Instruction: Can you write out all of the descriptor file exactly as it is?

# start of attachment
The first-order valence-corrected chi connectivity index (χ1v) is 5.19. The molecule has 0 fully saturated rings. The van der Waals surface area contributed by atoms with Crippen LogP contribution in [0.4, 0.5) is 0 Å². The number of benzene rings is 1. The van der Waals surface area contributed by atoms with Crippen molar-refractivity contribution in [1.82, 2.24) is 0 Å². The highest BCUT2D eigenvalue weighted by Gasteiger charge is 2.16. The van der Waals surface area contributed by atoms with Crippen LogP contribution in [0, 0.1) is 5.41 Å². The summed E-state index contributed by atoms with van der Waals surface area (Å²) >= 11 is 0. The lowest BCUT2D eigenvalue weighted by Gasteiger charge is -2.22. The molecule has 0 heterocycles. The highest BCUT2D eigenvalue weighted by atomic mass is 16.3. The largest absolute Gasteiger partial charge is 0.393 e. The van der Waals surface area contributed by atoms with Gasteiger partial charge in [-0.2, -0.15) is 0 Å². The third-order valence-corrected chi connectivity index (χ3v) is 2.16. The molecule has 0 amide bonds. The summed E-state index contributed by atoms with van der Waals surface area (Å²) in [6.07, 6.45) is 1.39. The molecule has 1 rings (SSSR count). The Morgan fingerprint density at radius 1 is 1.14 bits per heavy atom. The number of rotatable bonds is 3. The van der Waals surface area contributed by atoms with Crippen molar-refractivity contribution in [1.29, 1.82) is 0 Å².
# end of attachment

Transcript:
The first-order valence-corrected chi connectivity index (χ1v) is 5.19. The molecule has 0 fully saturated rings. The van der Waals surface area contributed by atoms with Crippen LogP contribution in [0.4, 0.5) is 0 Å². The number of benzene rings is 1. The van der Waals surface area contributed by atoms with Crippen molar-refractivity contribution in [1.82, 2.24) is 0 Å². The highest BCUT2D eigenvalue weighted by Gasteiger charge is 2.16. The van der Waals surface area contributed by atoms with Crippen LogP contribution in [0, 0.1) is 5.41 Å². The summed E-state index contributed by atoms with van der Waals surface area (Å²) >= 11 is 0. The lowest BCUT2D eigenvalue weighted by Gasteiger charge is -2.22. The molecule has 0 heterocycles. The highest BCUT2D eigenvalue weighted by atomic mass is 16.3. The largest absolute Gasteiger partial charge is 0.393 e. The van der Waals surface area contributed by atoms with Gasteiger partial charge in [-0.2, -0.15) is 0 Å². The third-order valence-corrected chi connectivity index (χ3v) is 2.16. The molecule has 0 amide bonds. The summed E-state index contributed by atoms with van der Waals surface area (Å²) in [6.07, 6.45) is 1.39. The molecule has 1 rings (SSSR count). The Morgan fingerprint density at radius 1 is 1.14 bits per heavy atom. The number of rotatable bonds is 3. The van der Waals surface area contributed by atoms with Crippen molar-refractivity contribution in [1.29, 1.82) is 0 Å².